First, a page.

Sunday, November 23, 2008

Marijuana Panic Revisited

U.K. journal casts doubt on psychosis connection.

In May of this year, The University College of London reports that different strains of marijuana cause different types of psychological maladies. Shortly thereafter, Prime Minister Brown "publically described new strains of cannabis as 'lethal,' as if they could trigger a fatal overdose," according to an editorial in the Guardian. (See "U.K. Marijuana Panic Continues"). And in August, a mental health story run by the London Daily Mail claimed that smoking a single joint of marijuana increased the risk of developing schizophrenia by 41 per cent—an erroneous statistic that was also hotly contested by various U.K. drug experts. (See "Media Suffers Attack of Cannabis Psychosis").

Now comes a review article from the British Journal of Psychiatry, published by the Royal College of Psychiatrists, strongly suggesting that the odds of an association between cannabis and psychosis is “low.”

A group of drug experts and psychiatrists, including scientists from the University of Bristol, Imperial College London, Cambridge University, and Cardiff University undertook to “systematically review the evidence pertaining to whether cannabis affects outcome of psychotic disorders.”

The group searched relevant databases and compiled a list of more than 15,000 relevant references. A total of 13 longitudinal studies were included in the quality assessment.

The authors concluded that, despite prevailing clinical opinion, it remained “unclear” whether cannabis led to worse outcomes for people with psychosis, “or whether this impression is confounded by other factors. Specifically, the review authors noted that “few studies adjusted for baseline illness severity, and most made no adjustment for alcohol, or other potentially important confounders. Adjusting for even a few confounders often resulted in substantial attenuation of results.”

In the end, “confidence that most associations were specifically due to cannabis is low.”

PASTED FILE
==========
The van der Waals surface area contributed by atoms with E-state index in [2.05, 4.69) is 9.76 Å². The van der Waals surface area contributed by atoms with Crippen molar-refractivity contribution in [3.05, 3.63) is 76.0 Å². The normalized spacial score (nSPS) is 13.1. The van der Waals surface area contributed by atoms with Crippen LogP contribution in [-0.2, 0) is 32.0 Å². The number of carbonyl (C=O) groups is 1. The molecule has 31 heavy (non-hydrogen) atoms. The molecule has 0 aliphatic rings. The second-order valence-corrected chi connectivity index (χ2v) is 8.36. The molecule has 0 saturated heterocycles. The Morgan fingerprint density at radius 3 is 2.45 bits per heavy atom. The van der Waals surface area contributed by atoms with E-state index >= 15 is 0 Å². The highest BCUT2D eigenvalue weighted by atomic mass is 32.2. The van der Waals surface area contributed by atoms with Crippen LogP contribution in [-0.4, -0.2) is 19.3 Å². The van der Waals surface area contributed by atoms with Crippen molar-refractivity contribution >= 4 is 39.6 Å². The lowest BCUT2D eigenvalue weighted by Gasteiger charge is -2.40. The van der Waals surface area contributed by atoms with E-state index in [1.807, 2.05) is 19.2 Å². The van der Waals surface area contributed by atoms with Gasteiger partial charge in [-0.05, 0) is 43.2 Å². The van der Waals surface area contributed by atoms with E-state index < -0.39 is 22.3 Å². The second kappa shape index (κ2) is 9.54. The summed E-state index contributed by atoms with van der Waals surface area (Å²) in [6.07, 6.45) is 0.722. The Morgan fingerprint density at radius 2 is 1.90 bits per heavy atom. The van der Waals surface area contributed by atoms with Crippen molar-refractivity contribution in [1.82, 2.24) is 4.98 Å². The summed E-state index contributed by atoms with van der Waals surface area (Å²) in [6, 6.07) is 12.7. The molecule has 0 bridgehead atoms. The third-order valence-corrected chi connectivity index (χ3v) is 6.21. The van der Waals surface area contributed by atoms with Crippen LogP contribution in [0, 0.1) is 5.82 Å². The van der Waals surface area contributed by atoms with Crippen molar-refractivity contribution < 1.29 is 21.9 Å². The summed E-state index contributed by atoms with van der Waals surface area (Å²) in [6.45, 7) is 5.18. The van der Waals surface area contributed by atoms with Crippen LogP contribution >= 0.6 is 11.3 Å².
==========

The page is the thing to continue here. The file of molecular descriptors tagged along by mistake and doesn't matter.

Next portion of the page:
Graphics Credit: COSMOS


AddictionBlog said...

Back and forth, eh? Just goes to show you how political figures and newspapers adore the sensational. Thanks for sharing about the most recent SCIENTIFIC findings. Very rarely did pot do anything but create a sense of euphoria for me...psychosis is kind of out of the question, I believe.

price-stonehill said...

I agree with the idea that pot does nothing to you besides create a euphoria that makes you feel like you are top of the world. I do not think that it could do anything else because I know people that smoke pot all the time and they have full time jobs and everything. Pot is become the drug of choice and it is mostly decriminalized throughout the whole world.

Dirk Hanson said...

"I know people that smoke pot all the time and they have full time jobs and everything."
So do I. But I also know people who got heavily addicted and blew money, relationships, and a lot of time on weed. I'm fascinated by this idea that the drug--or any drug--effects everyone the same way. It just isn't so.

Anonymous said...

Interesting. I'm a 66-year-old regular M smoker. In my twenties I had 3 or 4 psychotic experiences w/M. I also have four certified paranoid schizophrenic friends. There is no doubt in my mind that my experiences pretty much nirrored what they experience every day. Delusions approaching hallucinations, inability to follow or make conversation, delusional paranoia. I was just having a conversation with a shrink and we were talking about "kindling"...where an experience or brain pathway is strenghthend by simply occuring. In my case, the experiences did not follow me out of my youth. Lucky me.

Anonymous said...

but this would imply that someone who doesn't "want" to quit is not addicted to a substance(like my wife and cigs) or conversely that people can be addicted to chocolate. It's only helpful along with a galaxy of other factors.

I know plenty of people who smoke dope, but seldom , because they just "smoke it till it's gone" but don't then experience "cravings". That's the problem with a "science" of addiction.

Anonymous said...

I'm sorry for reviving a dead thread but a response to that last poster. The METHOD OF INGESTION causes lung cancer etc. Smoke out of a vaporizer. I think marijuana might bring on an episode of psychosis or schizophrenia in some, but they are not side effects in the healthy population. Marijuana is not dangerous, in fact it less dangerous than most psychiatric medications. Type in paxil withdrawals or perhaps tardive dsykenesia cause my anti-psychotics. Marijuana might have saved my life, was the only thing that helped me. People like you are the problem, ignorance.

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